The US Federal Reserve on Tuesday warned that turmoil in Europe presents a big risk to the US economy, leaving the door open to possible further steps to boost growth even though it noted a somewhat stronger labor market.
The central bank said the US economy was “expanding moderately” despite an apparent slowing in the world economy.
However, while there had been “some” improvement in the job market, unemployment remained elevated and housing depressed, it said.
“Strains in global financial markets continue to pose significant downside risks to the economic outlook,” the Fed said after a policy meeting, alluding to pressures stemming from the debt crisis in the eurozone, which has raised concerns about tighter credit in the US.
The Fed’s statement was little changed from the one made after its last meeting early last month, although the US central bank pinned uncertainty for the US economy more squarely on events in Europe.
While last month it said risks to the outlook included global strains, on Tuesday it cited only the risk of volatility abroad.
Most economists have said the Fed’s next meeting on Jan. 24 and Jan. 25 would be the more likely occasion for any new moves to add to the US central bank’s already extraordinary push to bring down borrowing costs and help growth.
Tuesday’s statement touched only lightly on signs of improvement in the economy’s performance. The Fed offered no new guidance on the changing way it communicates its policies to financial markets; US Federal Reserve Chairman Ben Bernanke has made increased transparency a hallmark of his six years in charge of the central bank.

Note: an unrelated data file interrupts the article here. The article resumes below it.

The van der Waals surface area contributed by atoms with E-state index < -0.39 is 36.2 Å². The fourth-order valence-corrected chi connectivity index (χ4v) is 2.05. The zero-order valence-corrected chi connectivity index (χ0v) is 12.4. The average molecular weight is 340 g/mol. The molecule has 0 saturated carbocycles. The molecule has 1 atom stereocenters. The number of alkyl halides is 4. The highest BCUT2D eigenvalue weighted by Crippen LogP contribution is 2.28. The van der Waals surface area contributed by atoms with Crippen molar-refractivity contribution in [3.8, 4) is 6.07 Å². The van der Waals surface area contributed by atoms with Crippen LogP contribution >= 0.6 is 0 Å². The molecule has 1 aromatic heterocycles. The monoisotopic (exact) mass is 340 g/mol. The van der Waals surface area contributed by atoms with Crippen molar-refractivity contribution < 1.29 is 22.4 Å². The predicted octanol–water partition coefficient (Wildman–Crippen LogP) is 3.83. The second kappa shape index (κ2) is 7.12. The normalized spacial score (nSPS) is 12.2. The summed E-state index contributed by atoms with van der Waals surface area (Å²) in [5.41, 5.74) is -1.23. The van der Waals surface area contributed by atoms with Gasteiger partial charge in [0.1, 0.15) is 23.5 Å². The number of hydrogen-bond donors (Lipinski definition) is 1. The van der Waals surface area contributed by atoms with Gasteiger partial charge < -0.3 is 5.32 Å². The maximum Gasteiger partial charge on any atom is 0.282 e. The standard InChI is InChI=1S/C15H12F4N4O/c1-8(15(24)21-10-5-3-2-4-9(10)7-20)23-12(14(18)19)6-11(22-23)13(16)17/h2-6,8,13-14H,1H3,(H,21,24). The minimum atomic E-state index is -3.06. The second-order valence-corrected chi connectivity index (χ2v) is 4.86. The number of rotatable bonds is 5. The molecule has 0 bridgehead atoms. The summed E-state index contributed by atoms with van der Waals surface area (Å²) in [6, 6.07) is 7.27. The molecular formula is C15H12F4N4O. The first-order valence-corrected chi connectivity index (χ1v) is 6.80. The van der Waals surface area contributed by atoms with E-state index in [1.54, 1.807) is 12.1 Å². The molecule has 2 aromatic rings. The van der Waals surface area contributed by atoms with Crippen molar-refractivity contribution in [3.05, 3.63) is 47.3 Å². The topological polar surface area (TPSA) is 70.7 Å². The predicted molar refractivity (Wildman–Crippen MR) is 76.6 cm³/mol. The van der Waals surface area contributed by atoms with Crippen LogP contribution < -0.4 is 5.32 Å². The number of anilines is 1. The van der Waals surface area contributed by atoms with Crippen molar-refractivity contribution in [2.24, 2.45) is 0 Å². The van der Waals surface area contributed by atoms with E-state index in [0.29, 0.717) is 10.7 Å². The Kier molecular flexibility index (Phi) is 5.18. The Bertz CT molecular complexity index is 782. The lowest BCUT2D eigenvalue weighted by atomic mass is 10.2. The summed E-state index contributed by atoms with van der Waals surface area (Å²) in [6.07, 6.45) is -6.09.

It also repeated that it expects inflation to settle at levels at or below those consistent with its price stability mandate.
For a second time running, Chicago Federal Reserve President Charles Evans was against holding policy steady, saying he favored additional easing now.
The US central bank has held overnight interest rates near zero since December 2008 and has bought US$2.3 trillion in government and mortgage-related bonds in a further attempt to stimulate a robust recovery.
Fed officials are divided among those who think high unemployment and sluggish growth require more action and those who view the central bank’s already aggressive efforts as bordering dangerously on an invitation to inflation.
The jobless rate tumbled 0.4 percentage points to 8.6 percent last month, factory activity has quickened and businesses are restocking depleted shelves.
Consumer spending also appears reasonably solid, although a softer-than-expected report on last month’s retail sales on Tuesday offered a hint that spending could be flagging.